With two decent meals and a good nights sleep Johnny was back to health and able to ride his own bike, which was a relief. It also meant we were able to smash out two passes and find camp before the inevitable weather closed in on us. Turns out we hadn’t quite gone low enough though, the usual rain materialised in the form of hail and snow, still with the tents up we were able to hunker down in the comfort of our sleeping bags and enjoy the show that mother nature provided.
By morning the snow had melted and we were rewarded with perfect blue skies, in-fact by 8am we were already feeling the heat with layers being shed before we had even left camp. We were even visited by some locals, not sure who was more intrigued, the Alpacas with the herd of gringos or the gringos with the herd of Alpacas.
Leaving camp left a marked change to the norm with more rolling hills, in-fact before this route I would have called these mountains but compared to the 2 or 3 day monsters we have become accustomed to, they barely registered as hills for the legs. Well, until we reached the last climb of the day that saw us going uphill for roughly 14km. With 2 km to the top a wide-open expanse proved too tempting and we set up camp with time to relax.
The joy of camping so close to the top of a pass is the certain downhill that awaits you. The downside is the below freezing temperatures you awake to. With the cold weather penetrating every layer we donned we began a desperate search for a town with hot coffee and some much needed food, we were really starting to resent the rats from the mine at this point! The first sign of civilisation turned up no hot liquid goodness, in fact, it felt deserted, not even a dog came to greet us. The same problem occurred in the second village we rolled through, by this point moral was starting to dwindle, the expectations of coffee were high and food was becoming more of a necessity than a luxury.
At a loss of what was happening we pushed on knowing that we had one more chance at a town to refuel and re-stock at. Upon arriving in this small town we realised why everywhere else was deserted, we trundled into a round of applause from a local fiesta and by the feel of things we had just become the star guests.
We parked our bikes and were quickly sought out by who we assumed was the mayor, he assured us that our bikes were perfectly safe here and went on to force feed us all a shot of god only knows what. It was also here that I developed a newfound sympathy for celebrities. I was hungry and a little tired, I could see a restaurant but due to the constant demands for photos it took me at least 20minutes to even get an order in. The rest of the afternoon was spent trying to figure out what the hell was going on, having our photo taken and searching for somewhere to stay.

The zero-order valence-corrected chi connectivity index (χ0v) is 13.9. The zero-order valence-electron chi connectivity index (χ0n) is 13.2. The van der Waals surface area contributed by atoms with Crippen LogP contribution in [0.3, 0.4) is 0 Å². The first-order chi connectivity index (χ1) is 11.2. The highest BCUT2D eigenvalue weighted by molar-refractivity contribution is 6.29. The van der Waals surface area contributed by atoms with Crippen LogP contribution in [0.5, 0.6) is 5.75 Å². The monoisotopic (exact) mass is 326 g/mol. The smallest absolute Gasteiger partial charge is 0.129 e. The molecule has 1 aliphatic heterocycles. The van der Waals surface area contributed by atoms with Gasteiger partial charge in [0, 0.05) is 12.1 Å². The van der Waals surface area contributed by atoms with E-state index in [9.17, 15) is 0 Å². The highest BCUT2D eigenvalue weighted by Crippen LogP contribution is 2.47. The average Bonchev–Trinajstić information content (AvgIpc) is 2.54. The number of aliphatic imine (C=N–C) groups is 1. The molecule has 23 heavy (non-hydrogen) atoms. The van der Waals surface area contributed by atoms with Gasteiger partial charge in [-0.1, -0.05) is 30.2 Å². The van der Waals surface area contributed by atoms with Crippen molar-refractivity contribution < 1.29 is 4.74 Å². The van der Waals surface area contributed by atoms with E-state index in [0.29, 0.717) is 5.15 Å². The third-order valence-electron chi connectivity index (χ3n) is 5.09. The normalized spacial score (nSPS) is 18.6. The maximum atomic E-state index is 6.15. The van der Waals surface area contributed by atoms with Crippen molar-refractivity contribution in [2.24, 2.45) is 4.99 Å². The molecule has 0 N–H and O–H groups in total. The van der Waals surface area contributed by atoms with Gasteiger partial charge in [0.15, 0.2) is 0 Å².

Eventually we were shown to a school classroom where we could spend the night and store our bikes securely, the drunker the locals got the more worried we came of all our bikes parked in the middle of it all. From this point on we could join the party with gusto. Beers and dancing followed as we showed the locals how the gringos dance, safe to say non of us represented the west very well as we were all limited in our skills on the dance floor. The Macarena seemed to be a hit though!!!
Just as we were really getting in to the swing of things the caretaker of the school came to collect us, apparently we had a curfew that we were not aware of. Johnny and Ryan, both single may I add, weren’t too impressed with this enforced bedtime, especially as it was only 9pm. Many attempts were made by both men, one including the offer of 50 soles to allow us to stay up a little later, but the caretaker, thinking ahead for us, was insistent that it was a good time for bed as we had a long way to cycle the next day. With no other option we retired to our sleeping bags and were lulled to sleep by the never-ending symphony by one of the many bands that were rocking the stage.
The next morning we were rather happy we had called it a day when we did, still, a tough morning was had while we sweated the beers out of our system as we climbed the pass. Turns out beer is not the best fuel for a day on the bike. We did manage to top out and make it to Huancavelica, this marked the end of the second leg of the Peru Divide and still feeling the previous nights antics we opted for a day of rest without the beers.
Our adventures on the Peru divide continued to leave us in awe and amazement at the vistas and terrain we had ridden through, another epic stretch of riding that was made all the better for having 4 other cyclists to do it with. From here we will take the third stage but jump off early to get to Cusco and Machu Picchu